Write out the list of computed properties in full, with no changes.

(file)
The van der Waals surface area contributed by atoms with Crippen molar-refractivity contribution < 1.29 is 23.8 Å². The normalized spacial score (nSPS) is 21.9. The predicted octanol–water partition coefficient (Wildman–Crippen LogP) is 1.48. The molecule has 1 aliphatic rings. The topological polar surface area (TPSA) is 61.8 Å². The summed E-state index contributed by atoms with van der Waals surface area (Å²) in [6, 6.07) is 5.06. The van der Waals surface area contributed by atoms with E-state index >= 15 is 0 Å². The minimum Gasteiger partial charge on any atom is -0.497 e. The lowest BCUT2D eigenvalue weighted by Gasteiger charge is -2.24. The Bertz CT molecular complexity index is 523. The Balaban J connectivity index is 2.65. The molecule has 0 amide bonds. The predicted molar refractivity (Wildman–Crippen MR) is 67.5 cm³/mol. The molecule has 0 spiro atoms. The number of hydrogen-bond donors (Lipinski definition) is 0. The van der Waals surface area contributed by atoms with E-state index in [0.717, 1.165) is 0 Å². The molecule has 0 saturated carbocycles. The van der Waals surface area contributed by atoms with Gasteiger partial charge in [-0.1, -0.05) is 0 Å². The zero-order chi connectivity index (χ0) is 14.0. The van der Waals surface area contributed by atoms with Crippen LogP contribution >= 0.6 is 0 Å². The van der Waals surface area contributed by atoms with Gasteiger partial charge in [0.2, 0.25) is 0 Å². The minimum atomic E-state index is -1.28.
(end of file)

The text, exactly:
The van der Waals surface area contributed by atoms with Crippen molar-refractivity contribution < 1.29 is 23.8 Å². The normalized spacial score (nSPS) is 21.9. The predicted octanol–water partition coefficient (Wildman–Crippen LogP) is 1.48. The molecule has 1 aliphatic rings. The topological polar surface area (TPSA) is 61.8 Å². The summed E-state index contributed by atoms with van der Waals surface area (Å²) in [6, 6.07) is 5.06. The van der Waals surface area contributed by atoms with E-state index >= 15 is 0 Å². The minimum Gasteiger partial charge on any atom is -0.497 e. The lowest BCUT2D eigenvalue weighted by Gasteiger charge is -2.24. The Bertz CT molecular complexity index is 523. The Balaban J connectivity index is 2.65. The molecule has 0 amide bonds. The predicted molar refractivity (Wildman–Crippen MR) is 67.5 cm³/mol. The molecule has 0 spiro atoms. The number of hydrogen-bond donors (Lipinski definition) is 0. The van der Waals surface area contributed by atoms with E-state index in [0.717, 1.165) is 0 Å². The molecule has 0 saturated carbocycles. The van der Waals surface area contributed by atoms with Gasteiger partial charge in [-0.1, -0.05) is 0 Å². The zero-order chi connectivity index (χ0) is 14.0. The van der Waals surface area contributed by atoms with Crippen LogP contribution >= 0.6 is 0 Å². The van der Waals surface area contributed by atoms with Gasteiger partial charge in [0.2, 0.25) is 0 Å². The minimum atomic E-state index is -1.28.